Urban climate

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The climate in urban areas differs from that in neighboring rural areas, as a result of urban development. Urbanization greatly changes the form of the landscape, and also produces changes in an area's air. The study of urban climate is urban climatology.

In 1950 Åke Sundborg published one of the first theories on the climate of cities.[1][2]

Temperature[edit]

Increased urban land use and occupation alters the local thermal field resulting in the development of warmer regions known as urban heat islands (UHIs).[3] An urban heat island is a phenomenon where these surface temperature deviations and air in the lowest levels of the atmosphere are concentrated in urban areas and those immediately downwind, and often are more pronounced at night than during the day, rather than surrounding suburban and especially rural areas.[4][5] The solar energy absorbed and produced from solar radiation and anthropogenic activity is partitioned accordingly: warming the air above the surface via convection, evaporating moisture from the urban surface system, and storing heat in surface materials, such as buildings and roads.[3] The solar energy is stored during the day and typically released during the night.[4] Dark materials making up the buildings, impermeable soil and paved surfaces retain a majority of the solar energy.[3][5] This allows for larger heat islands and increased thermal discomfort.[3][5] Surface reflectivity in urban areas can impact ambient temperature.[6] When the vegetative surface is dark and dry it can reach 52 °C (126 °F), whereas when the land is light and moist it reaches 18 °C (64 °F).[5] Water evaporation usually helps to release energy from vegetative surfaces to cool the surface above.[4] But most hotspot locations have little greenery which influences the formation of urban heat islands.[3][4] Darker man-made surfaces have a lower albedo and heat capacity than natural surfaces allowing for increased photochemical reaction rates and absorption of visible radiation.[4][6] This phenomenon can also be exacerbated when people release waste heat via heating and ventilating systems (e.g. air conditioners) and vehicular emissions.[4][5] Expansion of these urban areas can lead to higher surface and air temperatures contributing to urban climate.[4]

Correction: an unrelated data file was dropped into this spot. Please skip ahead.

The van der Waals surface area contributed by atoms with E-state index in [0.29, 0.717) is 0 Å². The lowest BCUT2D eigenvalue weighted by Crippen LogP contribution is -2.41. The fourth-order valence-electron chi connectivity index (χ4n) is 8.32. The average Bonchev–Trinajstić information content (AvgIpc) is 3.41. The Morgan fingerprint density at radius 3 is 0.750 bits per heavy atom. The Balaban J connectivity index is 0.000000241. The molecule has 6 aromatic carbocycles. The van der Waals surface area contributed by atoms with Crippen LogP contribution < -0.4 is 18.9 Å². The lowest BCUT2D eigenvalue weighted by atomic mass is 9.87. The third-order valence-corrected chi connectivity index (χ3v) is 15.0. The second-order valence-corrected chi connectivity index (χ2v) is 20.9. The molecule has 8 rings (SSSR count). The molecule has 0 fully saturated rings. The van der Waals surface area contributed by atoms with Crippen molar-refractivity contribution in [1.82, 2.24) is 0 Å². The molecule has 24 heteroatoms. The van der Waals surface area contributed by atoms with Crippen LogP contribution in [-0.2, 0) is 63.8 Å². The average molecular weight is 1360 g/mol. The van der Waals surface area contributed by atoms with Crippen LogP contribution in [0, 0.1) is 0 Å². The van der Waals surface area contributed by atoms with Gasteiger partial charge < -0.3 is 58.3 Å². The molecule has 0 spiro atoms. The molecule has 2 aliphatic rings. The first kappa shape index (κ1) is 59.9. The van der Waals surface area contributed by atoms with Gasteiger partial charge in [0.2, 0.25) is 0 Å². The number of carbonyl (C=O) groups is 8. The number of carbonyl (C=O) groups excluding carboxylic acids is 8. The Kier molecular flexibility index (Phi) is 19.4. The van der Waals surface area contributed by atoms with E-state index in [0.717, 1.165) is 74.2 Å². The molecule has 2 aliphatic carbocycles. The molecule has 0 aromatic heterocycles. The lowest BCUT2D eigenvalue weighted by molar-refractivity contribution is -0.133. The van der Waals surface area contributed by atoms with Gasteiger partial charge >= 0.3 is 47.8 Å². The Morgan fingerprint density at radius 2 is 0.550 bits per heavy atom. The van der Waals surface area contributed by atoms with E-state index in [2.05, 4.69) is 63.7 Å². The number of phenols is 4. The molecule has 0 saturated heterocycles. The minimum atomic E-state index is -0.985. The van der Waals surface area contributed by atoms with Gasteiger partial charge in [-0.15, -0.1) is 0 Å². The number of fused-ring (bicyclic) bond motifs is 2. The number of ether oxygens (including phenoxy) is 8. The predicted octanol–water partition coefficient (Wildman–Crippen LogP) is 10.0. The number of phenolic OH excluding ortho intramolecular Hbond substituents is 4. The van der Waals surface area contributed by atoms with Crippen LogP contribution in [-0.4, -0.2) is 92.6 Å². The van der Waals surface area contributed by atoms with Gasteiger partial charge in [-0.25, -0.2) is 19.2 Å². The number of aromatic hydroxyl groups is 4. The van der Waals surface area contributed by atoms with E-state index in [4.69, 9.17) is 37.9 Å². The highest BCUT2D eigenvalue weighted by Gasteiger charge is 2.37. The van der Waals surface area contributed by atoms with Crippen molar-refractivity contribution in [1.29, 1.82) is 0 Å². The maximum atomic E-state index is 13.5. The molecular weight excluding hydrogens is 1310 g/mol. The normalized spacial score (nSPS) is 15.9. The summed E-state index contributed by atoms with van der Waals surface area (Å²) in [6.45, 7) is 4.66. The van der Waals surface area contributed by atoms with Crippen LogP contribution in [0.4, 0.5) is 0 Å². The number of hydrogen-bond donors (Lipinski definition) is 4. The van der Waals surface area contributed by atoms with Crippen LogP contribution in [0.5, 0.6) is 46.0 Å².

Precipitation[edit]

Because cities are warmer, the warmer air is apt to rise, and if the humidity is high it can cause convectional rainfall – short intense bursts of rain and thunderstorms.[citation needed]

Urban areas produce particles of dust (notably soot) and these act as hygroscopic nuclei which encourages rain production and otherwise affect convection via cloud microphysics.[citation needed]

Because of the warmer temperatures there is less snow in the city than surrounding areas.[citation needed]

Winds[edit]

Wind speeds are often lower in cities than the countryside because the buildings act as barriers (wind breaks). On the other hand, tall buildings can act as wind tunnels in which winds funneled between the structures. This effect can be exacerbated on longer streets with suitable buildings properly oriented to the wind direction. The gusty winds around buildings also leads to (eddying).[citation needed]

Humidity[edit]

Cities usually have a lower relative humidity than the surrounding air because cities are hotter, and rainwater in cities is unable to be absorbed into the ground to be released into the air by evaporation, and transpiration occurs much less since cities contain little vegetation relative to rural areas. Surface runoff is usually taken up directly into the subterranean sewage water system and thus vanishes from the surface immediately. Better understanding of urban temperature and water vapor contributions and/ or loss will reveal the reasons for lower relative humidity within cities, especially since relative humidity is dependent on temperature changes.[7]

See also[edit]

References[edit]

  1. ^ "Kungl. Vetenskapsakademiens årsberättelse 2007" (PDF) (in Swedish). No. 81. Stockholm. 2008. pp. 30–31. {{cite magazine}}: Cite magazine requires |magazine= (help)
  2. ^ Hoppe, Gunnar (1986). "Åke Sundborg". Geografiska Annaler. 69 (1): 1–3. doi:10.1080/04353676.1987.11880191.
  3. ^ a b c d e Paulino, Amanda (2017). "Analysis of the urban heat island in representative points of the city of Bayeux/PB". Journal of Hyperspectral Remote Sensing. 7: 345–356.
  4. ^ a b c d e f g Ningrum, Widya (2018). "Urban Heat Island towards Urban Climate". IOP Conference Series: Earth and Environmental Science. 118 (1): 012048. Bibcode:2018E&ES..118a2048N. doi:10.1088/1755-1315/118/1/012048.
  5. ^ a b c d e FTUI, IJtech. "The Impact of Road Pavement on Urban Heat Island (UHI) Phenomenon". IJTech - International Journal of Technology. Retrieved 2019-04-07.
  6. ^ a b Akbari, Hashem; Jandaghian, Zahra (June 2018). "The Effect of Increasing Surface Albedo on Urban Climate and Air Quality: A Detailed Study for Sacramento, Houston, and Chicago". Climate. 6 (2): 19. doi:10.3390/cli6020019.
  7. ^ Ackerman, Bernice (1987). "Climatology of Chicago Area Urban-Rural Differences in Humidity". Journal of Climate and Applied Meteorology. 26 (3): 427–430. Bibcode:1987JApMe..26..427A. doi:10.1175/1520-0450(1987)026<0427:cocaur>2.0.co;2.